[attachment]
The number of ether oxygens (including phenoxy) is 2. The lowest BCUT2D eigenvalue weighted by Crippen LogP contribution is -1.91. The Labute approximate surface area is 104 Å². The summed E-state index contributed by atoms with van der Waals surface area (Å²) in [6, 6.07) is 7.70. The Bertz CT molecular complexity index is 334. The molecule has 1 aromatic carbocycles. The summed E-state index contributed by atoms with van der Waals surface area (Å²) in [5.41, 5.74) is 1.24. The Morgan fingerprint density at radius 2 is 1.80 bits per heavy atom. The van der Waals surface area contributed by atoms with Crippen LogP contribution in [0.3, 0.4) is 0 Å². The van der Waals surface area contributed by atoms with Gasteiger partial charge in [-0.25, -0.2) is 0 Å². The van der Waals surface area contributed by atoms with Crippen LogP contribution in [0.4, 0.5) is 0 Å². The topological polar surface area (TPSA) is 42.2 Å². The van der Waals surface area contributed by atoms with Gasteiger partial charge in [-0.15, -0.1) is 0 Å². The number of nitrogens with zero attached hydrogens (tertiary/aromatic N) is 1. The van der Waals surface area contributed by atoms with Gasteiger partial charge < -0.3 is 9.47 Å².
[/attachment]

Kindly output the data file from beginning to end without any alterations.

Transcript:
The number of ether oxygens (including phenoxy) is 2. The lowest BCUT2D eigenvalue weighted by Crippen LogP contribution is -1.91. The Labute approximate surface area is 104 Å². The summed E-state index contributed by atoms with van der Waals surface area (Å²) in [6, 6.07) is 7.70. The Bertz CT molecular complexity index is 334. The molecule has 1 aromatic carbocycles. The summed E-state index contributed by atoms with van der Waals surface area (Å²) in [5.41, 5.74) is 1.24. The Morgan fingerprint density at radius 2 is 1.80 bits per heavy atom. The van der Waals surface area contributed by atoms with Crippen LogP contribution in [0.3, 0.4) is 0 Å². The van der Waals surface area contributed by atoms with Gasteiger partial charge in [-0.25, -0.2) is 0 Å². The van der Waals surface area contributed by atoms with Crippen LogP contribution in [0.4, 0.5) is 0 Å². The topological polar surface area (TPSA) is 42.2 Å². The van der Waals surface area contributed by atoms with Gasteiger partial charge in [-0.15, -0.1) is 0 Å². The number of nitrogens with zero attached hydrogens (tertiary/aromatic N) is 1. The van der Waals surface area contributed by atoms with Gasteiger partial charge < -0.3 is 9.47 Å².